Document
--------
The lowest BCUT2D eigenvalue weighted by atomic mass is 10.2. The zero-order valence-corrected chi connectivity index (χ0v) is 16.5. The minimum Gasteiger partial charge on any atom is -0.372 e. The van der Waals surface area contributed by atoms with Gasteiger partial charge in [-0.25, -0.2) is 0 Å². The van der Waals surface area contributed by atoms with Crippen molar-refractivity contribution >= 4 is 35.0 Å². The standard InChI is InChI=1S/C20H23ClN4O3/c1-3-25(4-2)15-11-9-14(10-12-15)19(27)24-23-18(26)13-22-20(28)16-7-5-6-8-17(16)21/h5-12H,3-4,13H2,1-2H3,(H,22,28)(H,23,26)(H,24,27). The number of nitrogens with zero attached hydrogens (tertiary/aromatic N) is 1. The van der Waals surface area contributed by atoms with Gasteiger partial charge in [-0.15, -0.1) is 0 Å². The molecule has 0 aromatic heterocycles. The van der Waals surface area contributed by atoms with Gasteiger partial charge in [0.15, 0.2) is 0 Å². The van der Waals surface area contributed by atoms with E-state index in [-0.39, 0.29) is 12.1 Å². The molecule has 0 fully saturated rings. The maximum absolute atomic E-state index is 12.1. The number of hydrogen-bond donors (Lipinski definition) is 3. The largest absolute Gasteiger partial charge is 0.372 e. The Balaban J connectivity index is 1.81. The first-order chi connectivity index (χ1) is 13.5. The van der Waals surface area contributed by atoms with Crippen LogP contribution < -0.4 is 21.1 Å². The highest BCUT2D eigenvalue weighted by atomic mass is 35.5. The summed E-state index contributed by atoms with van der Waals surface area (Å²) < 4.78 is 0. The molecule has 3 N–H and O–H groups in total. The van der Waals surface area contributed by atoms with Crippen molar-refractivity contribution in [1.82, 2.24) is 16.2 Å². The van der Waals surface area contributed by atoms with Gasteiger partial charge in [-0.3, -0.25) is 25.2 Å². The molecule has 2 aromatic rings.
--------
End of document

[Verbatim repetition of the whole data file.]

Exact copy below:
The lowest BCUT2D eigenvalue weighted by atomic mass is 10.2. The zero-order valence-corrected chi connectivity index (χ0v) is 16.5. The minimum Gasteiger partial charge on any atom is -0.372 e. The van der Waals surface area contributed by atoms with Gasteiger partial charge in [-0.25, -0.2) is 0 Å². The van der Waals surface area contributed by atoms with Crippen molar-refractivity contribution >= 4 is 35.0 Å². The standard InChI is InChI=1S/C20H23ClN4O3/c1-3-25(4-2)15-11-9-14(10-12-15)19(27)24-23-18(26)13-22-20(28)16-7-5-6-8-17(16)21/h5-12H,3-4,13H2,1-2H3,(H,22,28)(H,23,26)(H,24,27). The number of nitrogens with zero attached hydrogens (tertiary/aromatic N) is 1. The van der Waals surface area contributed by atoms with Gasteiger partial charge in [-0.15, -0.1) is 0 Å². The molecule has 0 aromatic heterocycles. The van der Waals surface area contributed by atoms with Gasteiger partial charge in [0.15, 0.2) is 0 Å². The van der Waals surface area contributed by atoms with E-state index in [-0.39, 0.29) is 12.1 Å². The molecule has 0 fully saturated rings. The maximum absolute atomic E-state index is 12.1. The number of hydrogen-bond donors (Lipinski definition) is 3. The largest absolute Gasteiger partial charge is 0.372 e. The Balaban J connectivity index is 1.81. The first-order chi connectivity index (χ1) is 13.5. The van der Waals surface area contributed by atoms with Crippen LogP contribution < -0.4 is 21.1 Å². The highest BCUT2D eigenvalue weighted by atomic mass is 35.5. The summed E-state index contributed by atoms with van der Waals surface area (Å²) < 4.78 is 0. The molecule has 3 N–H and O–H groups in total. The van der Waals surface area contributed by atoms with Crippen molar-refractivity contribution in [1.82, 2.24) is 16.2 Å². The van der Waals surface area contributed by atoms with Gasteiger partial charge in [-0.3, -0.25) is 25.2 Å². The molecule has 2 aromatic rings.